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  • Project No: KIR-CRUK1
  • Intake: 2024 KIR Clinical

Tumours actively escape the immune system by inducing an immunosuppressive state where intra-tumoural CD8 T-cells are “exhausted”, lacking effector functions. Checkpoint blockade is a therapy designed to reinvigorate those exhausted T-cells. It has shown unprecedented success in treating aggressive cancers such as metastatic melanoma (1).  But the response rates are still only 15 to 30%, in part because tumours have developed strategies to escape checkpoint blockade. The most reported pressure during checkpoint blockade is induced by CD8 T-cells. Patients who progressed after initially responding to checkpoint blockade often carry tumours deficient in IFNγ signalling pathway (2). IFNγ exerts cytotoxic or cytostatic effects on tumours and induces Major histocompatibility complex (MHC) expression. MHC expression is necessary for CD8 T-cells to recognise and kill tumour cells. Therefore, down-regulation of the IFNγ pathway leads to tumour escape by inhibiting T-cell recognition. How the immune system responds to this has been largely overlooked. It, however, has the capacity to sense changes in its environment. For example, we recently found that CD8 T-cells sense IFNγ present in the tumour microenvironment, which restricts their anti-tumour response (3). The paradigm is that immune cells, in particular T-cells, are inhibited or simply can no longer recognise cancer cells during IFNγ-dependent escape. However, recent metadata analysis is challenging this dogma, suggesting that patients with mutations in the IFNγ signalling pathway can still respond to checkpoint blockade (4), challenging this dogma.

Our preliminary data demonstrate that the immune system adapt to IFNγ-dependent escape. We observe an extensive remodelling and priming of many immune cells, including CD8 T-cells and myeloid cells. But we do not know whether and how this remodelling affects response to immunotherapy. This project will therefore characterise whether IFNγ-dependent tumour escape can trigger an immune response that can be leveraged during immunotherapies. To do this, we will recreate IFNγ-dependent tumour escape and explore whether they are sensitive to multiple immunotherapy strategies, such as checkpoint blockade, cancer vaccine and small engagers. Our preliminary data suggests that this is indeed the case, at least in cancer vaccines. We will then study which immune network elicited during tumour escape underlies response to immunotherapy, both in time and space. To do so, you will use in vivo mouse models, conventional immunological assays, and microscopy. Finally, the project will leverage publicly available datasets to confirm the relevance of our findings.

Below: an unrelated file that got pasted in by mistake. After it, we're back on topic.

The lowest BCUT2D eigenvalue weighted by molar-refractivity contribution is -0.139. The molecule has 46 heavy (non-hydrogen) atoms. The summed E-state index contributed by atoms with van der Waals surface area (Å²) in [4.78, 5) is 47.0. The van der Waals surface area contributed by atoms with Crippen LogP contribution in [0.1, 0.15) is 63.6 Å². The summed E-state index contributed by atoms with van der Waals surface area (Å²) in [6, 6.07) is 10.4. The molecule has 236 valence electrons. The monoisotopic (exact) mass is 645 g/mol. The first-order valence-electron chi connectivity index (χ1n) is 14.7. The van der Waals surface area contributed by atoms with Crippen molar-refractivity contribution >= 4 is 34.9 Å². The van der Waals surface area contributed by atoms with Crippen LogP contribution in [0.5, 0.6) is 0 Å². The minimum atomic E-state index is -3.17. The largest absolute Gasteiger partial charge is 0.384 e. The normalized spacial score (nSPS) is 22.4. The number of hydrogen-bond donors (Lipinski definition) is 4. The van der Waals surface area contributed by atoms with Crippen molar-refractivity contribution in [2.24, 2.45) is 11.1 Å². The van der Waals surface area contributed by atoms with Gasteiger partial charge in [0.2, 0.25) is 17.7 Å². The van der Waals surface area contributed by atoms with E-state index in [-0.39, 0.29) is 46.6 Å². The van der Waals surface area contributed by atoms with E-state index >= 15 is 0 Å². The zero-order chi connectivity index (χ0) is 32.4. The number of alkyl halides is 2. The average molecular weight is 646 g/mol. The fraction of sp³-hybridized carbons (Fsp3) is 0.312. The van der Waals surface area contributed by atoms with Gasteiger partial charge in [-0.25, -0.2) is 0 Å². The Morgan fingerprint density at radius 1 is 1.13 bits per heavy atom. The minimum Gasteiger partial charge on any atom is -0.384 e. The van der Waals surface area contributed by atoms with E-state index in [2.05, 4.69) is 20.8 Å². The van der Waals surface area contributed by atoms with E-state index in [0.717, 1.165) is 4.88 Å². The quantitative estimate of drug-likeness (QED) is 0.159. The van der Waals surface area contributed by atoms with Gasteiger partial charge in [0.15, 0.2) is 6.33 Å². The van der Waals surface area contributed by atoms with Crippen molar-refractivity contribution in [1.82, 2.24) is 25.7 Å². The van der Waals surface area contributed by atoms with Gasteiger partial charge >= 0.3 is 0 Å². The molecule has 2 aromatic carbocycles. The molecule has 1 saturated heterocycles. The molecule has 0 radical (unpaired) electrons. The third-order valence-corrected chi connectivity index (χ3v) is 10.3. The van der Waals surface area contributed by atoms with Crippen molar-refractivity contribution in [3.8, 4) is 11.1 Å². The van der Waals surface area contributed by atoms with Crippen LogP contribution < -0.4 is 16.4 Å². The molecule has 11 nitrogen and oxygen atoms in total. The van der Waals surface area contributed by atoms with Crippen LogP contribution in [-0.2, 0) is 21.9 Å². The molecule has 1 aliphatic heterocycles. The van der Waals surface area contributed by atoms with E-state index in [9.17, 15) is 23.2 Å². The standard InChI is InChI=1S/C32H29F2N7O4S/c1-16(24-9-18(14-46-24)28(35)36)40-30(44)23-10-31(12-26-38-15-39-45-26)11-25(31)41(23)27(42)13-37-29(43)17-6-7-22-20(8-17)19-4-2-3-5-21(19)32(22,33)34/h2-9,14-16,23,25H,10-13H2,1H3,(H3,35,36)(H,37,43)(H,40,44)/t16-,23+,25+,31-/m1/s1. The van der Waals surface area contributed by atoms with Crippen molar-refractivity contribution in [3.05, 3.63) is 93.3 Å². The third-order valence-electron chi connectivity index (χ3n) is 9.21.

The goal is to understand how to leverage this newly generated immune response to provide alternative strategies to control tumours.


Cancer, immune response, melanoma, imaging, tumour escape


The student will be embedded in the Kennedy Trust at Oxford. The Kennedy Institute is a world-renowned research centre and is housed in a brand new state-of-the-art research facility, including flow cytometry and imaging. Full training will be provided in a range of cell and molecular biology techniques, and imaging. A core curriculum of 20 lectures will be taken in the first term of year 1 to provide a solid foundation in immunology and data analysis. Students will attend weekly departmental meetings and will be expected to attend seminars within the department and those relevant in the wider University. Students will also attend external scientific conferences where they will be expected to present the research findings.


1. Iwai, Y., Hamanishi, J., Chamoto, K. & Honjo, T. Cancer immunotherapies targeting the PD-1 signaling pathway. J Biomed Sci 24, 26 (2017). 

2. Gao, J. et al. Loss of IFN-gamma Pathway Genes in Tumor Cells as a Mechanism of Resistance to Anti-CTLA-4 Therapy. Cell 167, 397-404 e399 (2016).

3. Mazet, J.M. et al. IFNgamma signaling in cytotoxic T cells restricts anti-tumor responses by inhibiting the maintenance and diversity of intra-tumoral stem-like T cells. Nat Commun 14, 321 (2023).

4. Song, E. & Chow, R.D. Mutations in IFN-gamma signaling genes sensitize tumors to immune checkpoint blockade. Cancer cell (2023).




Applicants should apply for the D.Phil in Molecular and Cellular Medicine (course code RD_MP1).


This studentship provides a grant for living expenses of £21k per year, for 4 years, and covers fees at the home rate.


For questions about this project, please email For any administrative or application process queries, please email